“Due to the age of our housing infrastructure, rental rates comparable to outside the gates are lower than a Soldier’s BAH, resulting in rent concessions approaching $6 million annually,” Reece said. “Such a revenue loss might equate to 16 new homes or 40 major renovations that are not getting done. We do expect rent concessions on Fort Campbell to decrease over the coming months partially due to the migration of the Nashville market toward Clarksville as well as ensuring a healthy Fort Campbell reinvestment account.”
Reece said the post has a good working partnership with Lend Lease-Campbell Crossing, however they are holding Lend Lease accountable for maintain housing, being responsive to work requests and demonstrating exceptional customer service.
“We have received over 140 housing hot line calls in the last 10 months and all but a few have been resolved by CCLLC and your Army housing office working together,” Reece said. “Lead based paint concerns and mold are two of the most common life-health-safety concerns that have been raised. Once these issues were communicated to Campbell Crossing, they dispatch an environmentalist to meet onsite with our staff and bring about a quick resolution.”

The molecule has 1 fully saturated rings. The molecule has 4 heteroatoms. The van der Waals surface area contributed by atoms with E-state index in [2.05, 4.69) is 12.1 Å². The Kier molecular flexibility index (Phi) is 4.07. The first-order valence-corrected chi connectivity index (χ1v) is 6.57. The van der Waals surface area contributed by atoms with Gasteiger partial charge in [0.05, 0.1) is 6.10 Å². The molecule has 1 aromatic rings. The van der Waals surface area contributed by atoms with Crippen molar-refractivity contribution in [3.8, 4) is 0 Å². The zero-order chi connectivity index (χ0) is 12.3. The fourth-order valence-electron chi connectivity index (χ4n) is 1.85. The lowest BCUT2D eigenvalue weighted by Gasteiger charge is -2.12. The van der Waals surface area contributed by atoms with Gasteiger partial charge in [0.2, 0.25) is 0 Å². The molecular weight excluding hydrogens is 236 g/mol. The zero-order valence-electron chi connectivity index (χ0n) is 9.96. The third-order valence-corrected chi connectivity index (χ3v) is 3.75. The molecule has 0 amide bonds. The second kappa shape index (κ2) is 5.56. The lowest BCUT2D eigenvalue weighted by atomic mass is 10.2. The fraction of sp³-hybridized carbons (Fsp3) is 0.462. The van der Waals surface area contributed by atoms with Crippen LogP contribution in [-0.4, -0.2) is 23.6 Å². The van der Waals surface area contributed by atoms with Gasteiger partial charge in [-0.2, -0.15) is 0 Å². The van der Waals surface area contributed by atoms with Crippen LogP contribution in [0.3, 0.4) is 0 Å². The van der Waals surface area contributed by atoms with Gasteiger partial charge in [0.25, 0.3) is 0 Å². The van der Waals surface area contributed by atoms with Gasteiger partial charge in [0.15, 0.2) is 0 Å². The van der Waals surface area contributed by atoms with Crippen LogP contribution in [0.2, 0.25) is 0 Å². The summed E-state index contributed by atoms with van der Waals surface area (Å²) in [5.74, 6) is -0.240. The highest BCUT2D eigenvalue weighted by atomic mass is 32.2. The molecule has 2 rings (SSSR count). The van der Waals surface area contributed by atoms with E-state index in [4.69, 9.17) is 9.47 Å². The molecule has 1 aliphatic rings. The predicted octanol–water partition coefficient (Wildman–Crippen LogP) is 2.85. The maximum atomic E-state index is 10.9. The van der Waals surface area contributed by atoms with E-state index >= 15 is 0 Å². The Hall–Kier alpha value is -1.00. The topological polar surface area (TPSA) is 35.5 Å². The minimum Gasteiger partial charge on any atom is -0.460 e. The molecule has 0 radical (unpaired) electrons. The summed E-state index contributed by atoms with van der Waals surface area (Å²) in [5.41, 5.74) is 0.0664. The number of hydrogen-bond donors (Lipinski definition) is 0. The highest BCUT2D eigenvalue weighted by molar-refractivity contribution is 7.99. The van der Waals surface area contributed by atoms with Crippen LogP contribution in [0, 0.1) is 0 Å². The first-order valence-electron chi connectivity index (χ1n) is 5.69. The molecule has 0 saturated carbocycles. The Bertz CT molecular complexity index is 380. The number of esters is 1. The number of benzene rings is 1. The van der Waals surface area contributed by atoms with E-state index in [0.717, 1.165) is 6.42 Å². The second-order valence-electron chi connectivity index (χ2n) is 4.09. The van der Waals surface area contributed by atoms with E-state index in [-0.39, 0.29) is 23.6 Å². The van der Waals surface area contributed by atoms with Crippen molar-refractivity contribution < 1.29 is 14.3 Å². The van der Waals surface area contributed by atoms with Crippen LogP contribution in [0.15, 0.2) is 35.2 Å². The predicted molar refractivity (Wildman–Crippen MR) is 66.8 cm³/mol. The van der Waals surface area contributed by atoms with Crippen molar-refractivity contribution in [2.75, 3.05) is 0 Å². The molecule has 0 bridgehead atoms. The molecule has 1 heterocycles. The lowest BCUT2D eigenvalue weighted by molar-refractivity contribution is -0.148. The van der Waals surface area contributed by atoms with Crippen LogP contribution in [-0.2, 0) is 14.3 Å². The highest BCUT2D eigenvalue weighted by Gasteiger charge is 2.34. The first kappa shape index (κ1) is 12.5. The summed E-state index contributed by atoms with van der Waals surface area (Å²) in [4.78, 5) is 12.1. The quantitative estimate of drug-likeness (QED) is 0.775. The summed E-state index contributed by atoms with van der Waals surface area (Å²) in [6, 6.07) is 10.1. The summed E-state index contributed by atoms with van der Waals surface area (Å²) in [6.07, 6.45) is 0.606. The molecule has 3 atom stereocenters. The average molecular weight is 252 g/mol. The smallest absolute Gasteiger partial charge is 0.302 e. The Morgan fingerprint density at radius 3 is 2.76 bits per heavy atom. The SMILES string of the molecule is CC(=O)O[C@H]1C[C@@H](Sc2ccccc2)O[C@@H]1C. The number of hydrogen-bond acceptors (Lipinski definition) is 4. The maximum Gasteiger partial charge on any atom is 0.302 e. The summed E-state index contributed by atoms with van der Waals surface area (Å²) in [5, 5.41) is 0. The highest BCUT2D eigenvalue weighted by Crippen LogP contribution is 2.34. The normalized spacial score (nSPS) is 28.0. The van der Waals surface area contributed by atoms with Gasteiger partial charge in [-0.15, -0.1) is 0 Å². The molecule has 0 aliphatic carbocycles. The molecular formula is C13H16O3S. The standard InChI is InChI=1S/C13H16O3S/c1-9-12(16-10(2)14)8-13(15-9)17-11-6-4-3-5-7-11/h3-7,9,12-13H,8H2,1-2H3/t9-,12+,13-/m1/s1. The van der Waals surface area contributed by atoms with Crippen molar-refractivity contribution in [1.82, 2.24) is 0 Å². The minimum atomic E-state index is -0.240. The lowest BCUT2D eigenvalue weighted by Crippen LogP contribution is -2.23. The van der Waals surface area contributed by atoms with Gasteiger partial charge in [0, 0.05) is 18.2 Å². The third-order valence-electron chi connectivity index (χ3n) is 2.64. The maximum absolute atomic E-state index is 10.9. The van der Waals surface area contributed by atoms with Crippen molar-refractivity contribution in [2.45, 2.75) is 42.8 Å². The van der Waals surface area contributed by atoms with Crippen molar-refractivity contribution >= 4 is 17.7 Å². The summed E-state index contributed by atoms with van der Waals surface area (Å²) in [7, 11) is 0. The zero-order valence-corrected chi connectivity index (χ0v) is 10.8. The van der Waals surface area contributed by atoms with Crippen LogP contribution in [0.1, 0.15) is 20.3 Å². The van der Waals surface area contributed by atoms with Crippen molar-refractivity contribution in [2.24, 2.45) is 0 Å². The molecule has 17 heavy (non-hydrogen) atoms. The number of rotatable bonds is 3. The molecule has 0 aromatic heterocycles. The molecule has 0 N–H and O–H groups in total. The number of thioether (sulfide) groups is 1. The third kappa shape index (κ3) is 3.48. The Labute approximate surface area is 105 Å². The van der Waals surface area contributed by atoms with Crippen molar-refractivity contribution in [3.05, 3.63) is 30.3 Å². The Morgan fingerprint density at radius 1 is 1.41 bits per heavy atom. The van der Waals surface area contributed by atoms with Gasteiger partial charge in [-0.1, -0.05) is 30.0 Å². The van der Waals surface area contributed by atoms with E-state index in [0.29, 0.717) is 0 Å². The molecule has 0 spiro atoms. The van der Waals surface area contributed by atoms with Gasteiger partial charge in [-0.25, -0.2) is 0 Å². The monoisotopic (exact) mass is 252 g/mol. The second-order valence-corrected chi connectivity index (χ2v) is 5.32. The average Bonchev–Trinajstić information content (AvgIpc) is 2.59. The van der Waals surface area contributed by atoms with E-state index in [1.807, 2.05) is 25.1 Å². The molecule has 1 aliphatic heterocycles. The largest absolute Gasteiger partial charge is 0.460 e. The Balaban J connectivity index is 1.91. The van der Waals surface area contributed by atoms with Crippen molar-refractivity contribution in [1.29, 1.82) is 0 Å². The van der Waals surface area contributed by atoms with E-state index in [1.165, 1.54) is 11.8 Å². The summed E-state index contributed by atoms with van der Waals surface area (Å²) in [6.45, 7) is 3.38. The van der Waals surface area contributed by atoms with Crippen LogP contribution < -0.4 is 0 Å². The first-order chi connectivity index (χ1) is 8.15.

Reece said on the occasion a resident is temporarily displaced, Campbell Crossing provides a hospitality home or hotel with the needed accommodations.
“Housing and barracks remain the garrison’s top priority and this is echoed through the installation management chain of command, all the way up through Army Materiel Command, a four-star headquarter,” Reece said. “Our Army leaders’ enduring obligation is to take care of people – Soldiers and their Families – whose health and welfare is of the utmost importance. The experiences and concerns of those living in on-post housing matter to housing officials and leadership. Effect change and let your voice be heard at the senior commander housing town hall 6 p.m. Feb. 24 at Wilson Theater, 93 Michigan Ave.
“This is a great forum to express your concerns or ideas to senior leaders on what needs to be changed or what’s going well in our installation’s barracks and homes,” Reece said. “Concerns and comments from previous town halls have been worked rapidly. Your housing office is your advocate on any issue raised at these town halls and we will work with you until a resolution is achieved.”